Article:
So while the great and the good talk of cabbages and kings I remember those who have touched me with a fondness bordering on enthusiasm. My grandparents drove a Ford Transit camper van from Portsmouth to Calcutta in the 70s. Across the Khyber Pass and the Persian desert. My Nanny was allowed to drive just the once, on a stretch of sand so long there was almost no horizon. It was the only time they crashed into another vehicle on the entire trip.

It would be a beautiful world in which we could all travel freely for love and return home for money without any being spent on trying to kill us. The baby, incremental steps that would require leave the journey appearing as long as it ever has. Which is no reason to stop travelling.

I do not intend to make a song and dance about this particular piece. If it appears contrived and crass to you put it down to the aspirations of a talentless wannabe. If you like it and it makes you smile I smile with you. I look forward to the prospect of normal service being resumed by Christmas. I suspect we have all made that mistake before.

Share This:



How Mugabe and John gave me my politics.

on November 12th, 2016 | Filed under Countryside Matters

Some people are born political, some achieve politics and some have politics thrust upon them. Families pass allegiances down to their children like heirlooms. The place you live can point to a party of least resistance. Many don’t really care and only half heartedly follow the crowd. For others it is a calling. I was given my politics by Robert Mugabe and a boy called John.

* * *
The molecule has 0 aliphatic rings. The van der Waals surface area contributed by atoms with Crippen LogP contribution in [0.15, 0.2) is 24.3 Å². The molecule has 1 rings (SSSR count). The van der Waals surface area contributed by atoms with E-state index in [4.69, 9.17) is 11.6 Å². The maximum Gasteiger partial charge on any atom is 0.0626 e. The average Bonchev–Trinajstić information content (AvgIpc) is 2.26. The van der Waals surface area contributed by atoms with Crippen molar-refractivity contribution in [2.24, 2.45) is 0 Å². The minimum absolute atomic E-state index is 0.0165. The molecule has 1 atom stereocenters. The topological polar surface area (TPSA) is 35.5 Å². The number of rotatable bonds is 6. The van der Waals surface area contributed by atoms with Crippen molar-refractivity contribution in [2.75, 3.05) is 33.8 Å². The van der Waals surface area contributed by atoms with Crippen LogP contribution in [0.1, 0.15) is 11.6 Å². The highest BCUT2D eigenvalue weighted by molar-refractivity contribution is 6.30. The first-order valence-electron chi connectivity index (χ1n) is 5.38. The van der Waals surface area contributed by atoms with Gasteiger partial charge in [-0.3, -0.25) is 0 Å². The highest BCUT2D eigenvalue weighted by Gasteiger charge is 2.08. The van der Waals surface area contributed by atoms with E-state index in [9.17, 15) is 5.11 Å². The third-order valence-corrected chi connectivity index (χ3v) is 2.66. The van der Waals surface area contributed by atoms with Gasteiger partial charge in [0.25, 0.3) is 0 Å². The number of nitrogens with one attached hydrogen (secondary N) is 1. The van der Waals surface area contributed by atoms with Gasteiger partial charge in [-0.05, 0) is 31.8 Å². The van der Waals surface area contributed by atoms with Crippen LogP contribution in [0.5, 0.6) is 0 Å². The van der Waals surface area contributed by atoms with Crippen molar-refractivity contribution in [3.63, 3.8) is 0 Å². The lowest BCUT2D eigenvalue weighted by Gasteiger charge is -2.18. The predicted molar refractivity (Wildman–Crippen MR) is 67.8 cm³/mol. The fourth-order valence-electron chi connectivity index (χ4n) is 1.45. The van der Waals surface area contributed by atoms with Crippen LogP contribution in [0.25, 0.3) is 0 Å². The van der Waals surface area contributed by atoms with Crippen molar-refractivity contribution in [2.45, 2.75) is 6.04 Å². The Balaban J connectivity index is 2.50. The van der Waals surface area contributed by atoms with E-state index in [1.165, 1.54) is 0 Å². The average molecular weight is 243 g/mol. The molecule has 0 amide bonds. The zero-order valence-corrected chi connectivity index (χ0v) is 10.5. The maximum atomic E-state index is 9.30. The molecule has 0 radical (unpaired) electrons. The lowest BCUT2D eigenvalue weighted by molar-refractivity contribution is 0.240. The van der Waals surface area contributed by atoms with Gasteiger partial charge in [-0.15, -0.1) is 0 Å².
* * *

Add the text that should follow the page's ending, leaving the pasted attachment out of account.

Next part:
When my broken home sloped back to England to lick its wounds at the beginning of the ’80s I knew little of British politics. I had learnt to love ice hockey in Canada and rugby in New Zealand. I discovered the country I had mythologised all of my life had elected an Iron Lady, who inspired adoration and despisal in equal measure to the two new tribes I encountered. As a teenager I was largely uncommitted.

While my father remained comfortably off on the other side of the world, my single mother scrimped and saved to bring up three children. We had very little but in those days that was something to accept rather than to shout about. Not being able to afford a warm coat for me to wear to school in our first English winter might have made me a socialist, but it didn’t.

One of the reasons was an angel who took us under his wing. He was the Deputy Editor of a national newspaper and the sort of compassionate Conservative that Cameron claimed to be talking about. Not that he would ever have been a Cameronite. He was far more interested in helping people than making sure anyone knew he had. He has been an inspiration to me all of my life. I didn’t take on his politics but he did send me off to find my own.